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Last September the International Trademark Association (INTA) released the results of an impact study conducted by Frontier Economics across five major Association of Southeast Asian Nations economies, showing the correlation between trademarks and their economic contribution to the country’s gross domestic product (GDP), employment and share of exports.
Specifically, the data gathered was to illustrate how trademark activities by trademark-intensive industries contributed to technological innovation and international business growth. Trademark-intensive industries were defined as those which file more trademarks than others, with an above-average use of trademarks per employee.
Malaysia came in at a respectable second position with a 30.3% direct contribution to GDP, while indirect contributions stood at 60%.
Direct contributions were defined in terms of employment, output and value added generated by a particular trademark-intensive industry. Indirect contributions designate the interdependencies between the trademark intensive industries and non-intensive ones.
What this means is that the various trademark-intensive industries in Malaysia significantly promote their activities within the business communities, government and the consuming public, all of which led to immense cross-sectoral economic growth for the country. In tandem with this, a strong and earnest protection and enforcement programme as well as brand investment becomes important.
At the very least, this involves a coherent and strategic system of filing trademark applications and ensuring proper enforcement once registered.
A healthy interest
The Malaysian IP Office (MyIPO) 2017 statistics serve to underscore the results of the impact study. MyIPO received its highest number of trademark applications filed to date, with 41,093 new applications. This was a substantial 58% increase of applications filed within the last decade.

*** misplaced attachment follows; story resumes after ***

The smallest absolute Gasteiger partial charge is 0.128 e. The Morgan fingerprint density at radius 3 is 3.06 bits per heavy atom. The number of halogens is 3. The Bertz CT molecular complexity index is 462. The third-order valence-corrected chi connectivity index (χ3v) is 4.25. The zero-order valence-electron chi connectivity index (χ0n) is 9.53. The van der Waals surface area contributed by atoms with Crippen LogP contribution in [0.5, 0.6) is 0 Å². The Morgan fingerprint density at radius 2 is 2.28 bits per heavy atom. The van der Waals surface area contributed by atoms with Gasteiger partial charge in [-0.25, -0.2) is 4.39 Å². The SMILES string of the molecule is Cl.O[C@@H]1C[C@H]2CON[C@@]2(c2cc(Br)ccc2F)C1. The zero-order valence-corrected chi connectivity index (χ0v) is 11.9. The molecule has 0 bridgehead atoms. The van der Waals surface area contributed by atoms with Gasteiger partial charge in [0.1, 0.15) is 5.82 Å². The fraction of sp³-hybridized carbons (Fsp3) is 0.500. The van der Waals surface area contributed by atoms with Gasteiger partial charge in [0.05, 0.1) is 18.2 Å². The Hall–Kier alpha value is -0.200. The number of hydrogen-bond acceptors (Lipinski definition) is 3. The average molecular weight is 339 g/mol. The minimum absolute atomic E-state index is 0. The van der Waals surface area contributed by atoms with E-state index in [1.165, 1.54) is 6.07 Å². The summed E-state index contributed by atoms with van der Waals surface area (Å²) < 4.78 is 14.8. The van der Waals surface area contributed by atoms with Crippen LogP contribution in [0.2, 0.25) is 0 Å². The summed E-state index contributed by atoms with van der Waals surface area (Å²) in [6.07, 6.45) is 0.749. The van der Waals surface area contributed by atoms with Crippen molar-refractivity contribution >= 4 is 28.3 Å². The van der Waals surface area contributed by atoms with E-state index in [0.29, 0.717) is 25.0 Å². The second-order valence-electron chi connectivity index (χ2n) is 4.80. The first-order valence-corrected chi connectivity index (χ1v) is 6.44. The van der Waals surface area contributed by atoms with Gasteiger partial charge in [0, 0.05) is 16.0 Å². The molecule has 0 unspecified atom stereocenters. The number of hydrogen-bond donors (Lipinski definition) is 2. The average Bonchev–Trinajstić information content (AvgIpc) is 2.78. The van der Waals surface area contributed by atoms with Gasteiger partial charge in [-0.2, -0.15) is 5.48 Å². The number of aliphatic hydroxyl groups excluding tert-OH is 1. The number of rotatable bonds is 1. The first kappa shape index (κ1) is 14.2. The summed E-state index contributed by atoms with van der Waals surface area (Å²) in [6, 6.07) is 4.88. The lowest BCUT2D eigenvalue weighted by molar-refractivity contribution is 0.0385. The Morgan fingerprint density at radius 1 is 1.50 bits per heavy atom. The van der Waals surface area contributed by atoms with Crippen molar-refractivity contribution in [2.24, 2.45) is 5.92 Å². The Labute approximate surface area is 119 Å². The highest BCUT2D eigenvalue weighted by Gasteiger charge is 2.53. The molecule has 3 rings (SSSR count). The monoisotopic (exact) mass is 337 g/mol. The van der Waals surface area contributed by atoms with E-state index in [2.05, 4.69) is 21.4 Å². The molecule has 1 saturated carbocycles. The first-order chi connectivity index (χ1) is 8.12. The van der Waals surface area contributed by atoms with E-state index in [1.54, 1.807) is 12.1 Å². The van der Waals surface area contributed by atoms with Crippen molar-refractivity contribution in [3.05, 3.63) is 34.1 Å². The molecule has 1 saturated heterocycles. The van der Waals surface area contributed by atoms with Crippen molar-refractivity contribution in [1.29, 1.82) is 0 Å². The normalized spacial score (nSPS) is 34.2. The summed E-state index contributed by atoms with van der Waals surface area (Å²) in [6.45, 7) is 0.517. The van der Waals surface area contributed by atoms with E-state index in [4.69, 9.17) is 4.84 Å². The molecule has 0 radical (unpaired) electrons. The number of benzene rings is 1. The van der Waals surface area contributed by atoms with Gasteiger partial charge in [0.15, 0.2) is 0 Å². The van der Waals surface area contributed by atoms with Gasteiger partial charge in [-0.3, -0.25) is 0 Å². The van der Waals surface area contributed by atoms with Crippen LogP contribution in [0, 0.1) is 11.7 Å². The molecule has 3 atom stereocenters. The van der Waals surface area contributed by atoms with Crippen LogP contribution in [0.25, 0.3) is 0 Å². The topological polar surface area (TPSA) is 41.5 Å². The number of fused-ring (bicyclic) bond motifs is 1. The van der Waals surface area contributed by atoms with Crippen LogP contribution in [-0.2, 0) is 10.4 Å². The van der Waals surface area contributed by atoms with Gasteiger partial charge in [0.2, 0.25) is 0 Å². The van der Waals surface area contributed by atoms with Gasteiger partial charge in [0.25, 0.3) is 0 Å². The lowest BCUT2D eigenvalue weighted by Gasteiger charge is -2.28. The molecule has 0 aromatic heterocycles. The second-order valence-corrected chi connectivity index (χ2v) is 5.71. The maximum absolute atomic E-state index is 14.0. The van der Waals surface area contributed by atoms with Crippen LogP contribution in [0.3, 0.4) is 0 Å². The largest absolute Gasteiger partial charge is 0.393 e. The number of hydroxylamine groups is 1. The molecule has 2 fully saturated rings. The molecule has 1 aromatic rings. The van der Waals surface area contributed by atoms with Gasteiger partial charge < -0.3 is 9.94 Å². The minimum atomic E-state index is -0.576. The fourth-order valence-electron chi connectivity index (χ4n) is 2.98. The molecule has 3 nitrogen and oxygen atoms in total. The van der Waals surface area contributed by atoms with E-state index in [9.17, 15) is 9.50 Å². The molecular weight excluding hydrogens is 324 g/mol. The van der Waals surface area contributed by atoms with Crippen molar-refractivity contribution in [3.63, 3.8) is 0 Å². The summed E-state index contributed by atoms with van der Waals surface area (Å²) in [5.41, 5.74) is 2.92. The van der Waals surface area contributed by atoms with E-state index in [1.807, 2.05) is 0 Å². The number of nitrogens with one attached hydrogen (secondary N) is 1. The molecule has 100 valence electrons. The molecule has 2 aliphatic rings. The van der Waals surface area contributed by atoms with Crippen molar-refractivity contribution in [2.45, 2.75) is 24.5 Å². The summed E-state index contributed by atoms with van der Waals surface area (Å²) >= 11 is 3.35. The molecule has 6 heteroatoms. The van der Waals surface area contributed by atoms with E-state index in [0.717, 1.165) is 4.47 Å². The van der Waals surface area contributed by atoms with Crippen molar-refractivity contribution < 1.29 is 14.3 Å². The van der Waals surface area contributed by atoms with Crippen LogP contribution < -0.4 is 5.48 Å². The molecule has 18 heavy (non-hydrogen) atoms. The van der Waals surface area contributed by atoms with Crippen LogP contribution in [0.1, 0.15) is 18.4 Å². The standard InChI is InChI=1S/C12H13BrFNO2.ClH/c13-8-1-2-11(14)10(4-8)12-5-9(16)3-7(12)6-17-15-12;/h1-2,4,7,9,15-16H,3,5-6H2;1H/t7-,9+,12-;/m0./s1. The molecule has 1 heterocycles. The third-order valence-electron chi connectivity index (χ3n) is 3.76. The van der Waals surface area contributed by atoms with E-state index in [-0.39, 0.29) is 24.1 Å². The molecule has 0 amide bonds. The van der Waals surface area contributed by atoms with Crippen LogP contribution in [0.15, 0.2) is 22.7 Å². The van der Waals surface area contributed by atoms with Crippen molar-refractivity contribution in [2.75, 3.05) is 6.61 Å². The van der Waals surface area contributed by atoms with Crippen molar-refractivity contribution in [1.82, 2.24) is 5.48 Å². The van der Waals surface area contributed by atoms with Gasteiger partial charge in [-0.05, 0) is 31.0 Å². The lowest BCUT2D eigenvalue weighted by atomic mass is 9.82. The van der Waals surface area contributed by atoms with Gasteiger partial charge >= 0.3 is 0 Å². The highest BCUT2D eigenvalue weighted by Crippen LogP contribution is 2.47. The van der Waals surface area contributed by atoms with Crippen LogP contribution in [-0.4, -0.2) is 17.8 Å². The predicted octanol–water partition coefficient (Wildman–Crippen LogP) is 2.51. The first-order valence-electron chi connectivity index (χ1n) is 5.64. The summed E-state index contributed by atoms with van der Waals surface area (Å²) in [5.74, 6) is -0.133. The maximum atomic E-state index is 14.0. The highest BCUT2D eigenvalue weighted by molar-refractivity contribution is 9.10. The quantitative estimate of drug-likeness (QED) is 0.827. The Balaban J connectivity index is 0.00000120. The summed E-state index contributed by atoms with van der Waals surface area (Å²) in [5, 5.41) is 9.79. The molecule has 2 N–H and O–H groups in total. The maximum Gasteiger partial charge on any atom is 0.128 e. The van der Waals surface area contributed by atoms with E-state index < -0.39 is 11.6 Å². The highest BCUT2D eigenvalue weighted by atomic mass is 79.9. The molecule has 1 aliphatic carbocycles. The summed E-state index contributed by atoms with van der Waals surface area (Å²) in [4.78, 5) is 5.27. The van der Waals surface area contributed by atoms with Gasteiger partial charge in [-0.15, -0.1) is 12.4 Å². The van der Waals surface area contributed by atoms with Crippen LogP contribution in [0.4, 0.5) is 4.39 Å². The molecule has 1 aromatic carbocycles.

There is just a 10% variance between applications from foreign applicants (21,612) and those from local businesses and individuals (19,481). The healthy number of trademarks filed continues to indicate that Malaysia remains an attractive country to invest in, particularly for foreign brand owners confident in our country’s trademark system. It also indicates the increasing awareness of local companies on the importance of obtaining trademark protection.
Hand in glove with the above would be an effective enforcement procedure. Last year, the enforcement unit of the Malaysian Domestic Trade and Consumerism Ministry acted on almost 1,500 complaints lodged under the Trade Description Act and conducted various raids and seizures.
The most useful and effective tool under the act is the trade description order (TDO) made available to proprietors of registered trademarks. It is a court order that declares any infringing mark or get-up as a false trade description when applied to goods specified in the order and is a beneficial instrument for brand owners to use when necessary.
On the case law front, an interesting decision has been handed down at the Malaysian Federal Court, which is Malaysia’s apex judiciary court. The case of Low Chi Yong (t/a Reynox Fertichem Industries) v Low Chi Hong & Anor dealt with the issue of whether a registered proprietor was entitled to defend his statutory rights amid allegations of abandonment.
The trademark in question, ‘Reynox’, was initially filed by the appellant who is the first respondent’s brother and a shareholder of the second respondent. After the business relationship went south and the appellant left, he claimed trademark infringement and passing off.
The respondents counterclaimed that the appellant had consented to the use of the mark through his involvement with the second respondent and alleged an assignment of the registered mark did not follow through.
After sifting through the evidence and submissions from both parties, the Federal Court decided the appellant had exclusivity over the trademark as it was properly registered under his name. There was no dispute that consent was granted to the second respondent to distribute the goods but this was revoked when the appellant left the second respondent. The evidence also showed that he asserted his ownership by sending various notices to the respondents asking that they desist from using his registered mark.
"It has been an encouraging year for Malaysia on the trademarks front despite the fact that it still has not acceded to the Madrid Protocol."
In summary, it has been an encouraging year for Malaysia on the trademarks front despite the fact that it still has not acceded to the Madrid Protocol. It is hoped that the accession will finally come to fruition before the end of 2018.
Azlina Aisyah Khalid is the senior legal counsel (in-house) at Henry Goh and heads the prosecution unit of the trademarks department. She can be contacted at: email@example.com
Azlina Aisyah Khalid, Henry Goh, Low Chi Yong, Reynox Fertichem Industries, Malaysian Federal Court, Malaysian Domestic Trade and Consumerism Ministry